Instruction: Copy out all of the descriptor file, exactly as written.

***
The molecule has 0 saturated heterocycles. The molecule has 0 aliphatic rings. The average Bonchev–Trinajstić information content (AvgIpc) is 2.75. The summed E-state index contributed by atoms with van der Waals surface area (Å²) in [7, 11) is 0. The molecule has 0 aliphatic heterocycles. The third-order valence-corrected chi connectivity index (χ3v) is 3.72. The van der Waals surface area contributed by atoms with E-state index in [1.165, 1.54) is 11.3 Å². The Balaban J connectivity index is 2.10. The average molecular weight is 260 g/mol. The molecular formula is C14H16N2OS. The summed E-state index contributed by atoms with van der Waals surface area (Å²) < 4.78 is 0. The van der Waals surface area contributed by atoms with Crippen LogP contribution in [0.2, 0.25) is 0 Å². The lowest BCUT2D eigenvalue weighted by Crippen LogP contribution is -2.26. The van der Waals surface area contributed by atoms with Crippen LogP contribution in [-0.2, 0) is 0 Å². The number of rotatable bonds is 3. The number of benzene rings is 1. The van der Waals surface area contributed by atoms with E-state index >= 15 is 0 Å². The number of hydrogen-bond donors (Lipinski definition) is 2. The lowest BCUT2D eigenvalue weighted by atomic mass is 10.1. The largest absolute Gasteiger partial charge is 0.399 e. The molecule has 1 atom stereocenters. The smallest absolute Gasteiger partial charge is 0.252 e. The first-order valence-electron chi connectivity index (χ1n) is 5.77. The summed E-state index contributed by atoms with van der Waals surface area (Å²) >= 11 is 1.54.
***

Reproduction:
The molecule has 0 saturated heterocycles. The molecule has 0 aliphatic rings. The average Bonchev–Trinajstić information content (AvgIpc) is 2.75. The summed E-state index contributed by atoms with van der Waals surface area (Å²) in [7, 11) is 0. The molecule has 0 aliphatic heterocycles. The third-order valence-corrected chi connectivity index (χ3v) is 3.72. The van der Waals surface area contributed by atoms with E-state index in [1.165, 1.54) is 11.3 Å². The Balaban J connectivity index is 2.10. The average molecular weight is 260 g/mol. The molecular formula is C14H16N2OS. The summed E-state index contributed by atoms with van der Waals surface area (Å²) < 4.78 is 0. The van der Waals surface area contributed by atoms with Crippen LogP contribution in [0.2, 0.25) is 0 Å². The lowest BCUT2D eigenvalue weighted by Crippen LogP contribution is -2.26. The van der Waals surface area contributed by atoms with Crippen LogP contribution in [-0.2, 0) is 0 Å². The number of rotatable bonds is 3. The number of benzene rings is 1. The van der Waals surface area contributed by atoms with E-state index >= 15 is 0 Å². The number of hydrogen-bond donors (Lipinski definition) is 2. The lowest BCUT2D eigenvalue weighted by atomic mass is 10.1. The largest absolute Gasteiger partial charge is 0.399 e. The molecule has 1 atom stereocenters. The smallest absolute Gasteiger partial charge is 0.252 e. The first-order valence-electron chi connectivity index (χ1n) is 5.77. The summed E-state index contributed by atoms with van der Waals surface area (Å²) >= 11 is 1.54.